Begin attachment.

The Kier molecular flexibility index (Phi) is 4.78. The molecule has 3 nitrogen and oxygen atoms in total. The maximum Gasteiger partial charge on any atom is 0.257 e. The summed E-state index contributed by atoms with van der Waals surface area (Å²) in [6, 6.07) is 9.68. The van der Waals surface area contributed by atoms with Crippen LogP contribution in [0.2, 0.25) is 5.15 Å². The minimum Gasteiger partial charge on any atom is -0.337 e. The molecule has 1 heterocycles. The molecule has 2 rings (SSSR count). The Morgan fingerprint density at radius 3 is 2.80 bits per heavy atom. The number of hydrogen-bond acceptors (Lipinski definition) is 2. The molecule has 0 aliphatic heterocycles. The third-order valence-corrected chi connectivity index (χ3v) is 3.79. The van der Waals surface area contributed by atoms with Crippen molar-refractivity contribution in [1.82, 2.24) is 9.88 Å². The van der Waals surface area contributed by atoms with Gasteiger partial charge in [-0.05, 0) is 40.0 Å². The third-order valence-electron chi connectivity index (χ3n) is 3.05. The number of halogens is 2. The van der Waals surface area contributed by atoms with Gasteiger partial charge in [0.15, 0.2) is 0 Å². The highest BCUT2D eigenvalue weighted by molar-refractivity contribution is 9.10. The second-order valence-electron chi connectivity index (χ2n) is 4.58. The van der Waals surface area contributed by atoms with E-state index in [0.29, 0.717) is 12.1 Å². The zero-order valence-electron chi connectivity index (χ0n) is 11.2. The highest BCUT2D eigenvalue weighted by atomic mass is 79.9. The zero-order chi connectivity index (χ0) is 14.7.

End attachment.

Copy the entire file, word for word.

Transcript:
The Kier molecular flexibility index (Phi) is 4.78. The molecule has 3 nitrogen and oxygen atoms in total. The maximum Gasteiger partial charge on any atom is 0.257 e. The summed E-state index contributed by atoms with van der Waals surface area (Å²) in [6, 6.07) is 9.68. The van der Waals surface area contributed by atoms with Crippen LogP contribution in [0.2, 0.25) is 5.15 Å². The minimum Gasteiger partial charge on any atom is -0.337 e. The molecule has 1 heterocycles. The molecule has 2 rings (SSSR count). The Morgan fingerprint density at radius 3 is 2.80 bits per heavy atom. The number of hydrogen-bond acceptors (Lipinski definition) is 2. The molecule has 0 aliphatic heterocycles. The third-order valence-corrected chi connectivity index (χ3v) is 3.79. The van der Waals surface area contributed by atoms with Crippen molar-refractivity contribution in [1.82, 2.24) is 9.88 Å². The van der Waals surface area contributed by atoms with Gasteiger partial charge in [-0.05, 0) is 40.0 Å². The third-order valence-electron chi connectivity index (χ3n) is 3.05. The number of halogens is 2. The van der Waals surface area contributed by atoms with Gasteiger partial charge in [0.15, 0.2) is 0 Å². The highest BCUT2D eigenvalue weighted by molar-refractivity contribution is 9.10. The second-order valence-electron chi connectivity index (χ2n) is 4.58. The van der Waals surface area contributed by atoms with E-state index in [0.29, 0.717) is 12.1 Å². The zero-order valence-electron chi connectivity index (χ0n) is 11.2. The highest BCUT2D eigenvalue weighted by atomic mass is 79.9. The zero-order chi connectivity index (χ0) is 14.7.